Farmer' Bulletin No. 1720
In many localities the cost of farm buildings may be considerably lowered through the use of materials obtainable on or near the farm, such as logs, stone, sand, gravel, or earth, which being easily accessible would not involve heavy transportation charges and which, when used in buildings of simple form, do not require the employment of skilled labor. This bulletin describes the method of making and using adobe in the form of sun-dried bricks. The material consists of a mixture of clayey loam, straw, and water. It is of proven value as a material for walls, its use being traditional in the arid and semiarid areas of the Southeast. The so-called adobe soils are not essential to this type of construction as most clayey loams are suit. able. Nor is the use of adobe construction limited to arid regions; it can be employed in fairly humid climates provided the walls are protected from moisture and the building site is not subject to floods or excessive dampness. Very comfortable adobe houses have been built with but a small cash outlay and with unskilled labor. Many farmers might wel1 consider the use of this material, at least in certain minor structures.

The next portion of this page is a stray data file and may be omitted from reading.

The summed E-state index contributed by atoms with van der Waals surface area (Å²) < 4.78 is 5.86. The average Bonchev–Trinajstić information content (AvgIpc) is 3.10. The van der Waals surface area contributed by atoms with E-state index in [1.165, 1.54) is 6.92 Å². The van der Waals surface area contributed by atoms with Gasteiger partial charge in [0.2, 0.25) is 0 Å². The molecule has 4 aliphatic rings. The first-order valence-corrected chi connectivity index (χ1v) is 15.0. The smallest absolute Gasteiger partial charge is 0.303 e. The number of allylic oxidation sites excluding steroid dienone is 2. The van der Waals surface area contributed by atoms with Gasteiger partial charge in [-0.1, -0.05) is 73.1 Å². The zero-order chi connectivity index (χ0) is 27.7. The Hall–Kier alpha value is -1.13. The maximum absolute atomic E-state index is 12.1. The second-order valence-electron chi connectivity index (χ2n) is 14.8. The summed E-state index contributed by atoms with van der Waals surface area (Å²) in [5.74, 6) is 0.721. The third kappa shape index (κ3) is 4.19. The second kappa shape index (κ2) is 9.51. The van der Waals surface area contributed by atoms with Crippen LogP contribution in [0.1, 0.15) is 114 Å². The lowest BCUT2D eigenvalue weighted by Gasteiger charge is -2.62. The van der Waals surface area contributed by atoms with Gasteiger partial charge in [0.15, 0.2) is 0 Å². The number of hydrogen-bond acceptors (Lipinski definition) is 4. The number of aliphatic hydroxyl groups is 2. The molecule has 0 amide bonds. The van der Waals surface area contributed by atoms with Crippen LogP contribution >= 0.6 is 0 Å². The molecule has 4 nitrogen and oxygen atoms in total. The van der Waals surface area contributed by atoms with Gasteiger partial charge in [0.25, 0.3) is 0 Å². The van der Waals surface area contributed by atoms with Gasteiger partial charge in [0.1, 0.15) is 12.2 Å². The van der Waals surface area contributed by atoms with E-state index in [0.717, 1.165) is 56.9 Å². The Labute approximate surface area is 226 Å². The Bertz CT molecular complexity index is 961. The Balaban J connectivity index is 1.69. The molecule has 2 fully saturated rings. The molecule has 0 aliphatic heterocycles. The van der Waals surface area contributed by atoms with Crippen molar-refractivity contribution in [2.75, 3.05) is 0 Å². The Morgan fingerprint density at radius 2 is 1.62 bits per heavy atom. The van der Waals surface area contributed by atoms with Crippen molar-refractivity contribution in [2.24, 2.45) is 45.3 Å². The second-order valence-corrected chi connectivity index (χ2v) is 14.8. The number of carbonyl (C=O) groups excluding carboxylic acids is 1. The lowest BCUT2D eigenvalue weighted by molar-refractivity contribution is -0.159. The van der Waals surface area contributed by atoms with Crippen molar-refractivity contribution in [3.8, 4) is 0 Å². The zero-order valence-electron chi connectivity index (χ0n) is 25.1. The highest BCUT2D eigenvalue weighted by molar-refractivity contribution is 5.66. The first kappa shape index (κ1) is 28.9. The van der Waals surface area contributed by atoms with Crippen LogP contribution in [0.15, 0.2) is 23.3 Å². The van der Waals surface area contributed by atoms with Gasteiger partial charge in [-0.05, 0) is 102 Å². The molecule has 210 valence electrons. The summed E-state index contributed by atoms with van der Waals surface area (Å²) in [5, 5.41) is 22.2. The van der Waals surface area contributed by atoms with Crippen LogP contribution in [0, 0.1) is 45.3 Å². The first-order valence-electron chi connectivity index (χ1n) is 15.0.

U.S. Government Printing Office
This item is in the public domain.
U.S. Department of Agriculture, "Adobe or Sun-Dried Brick for Farm Buildings" (1934). Rammed Earth Collection. 1.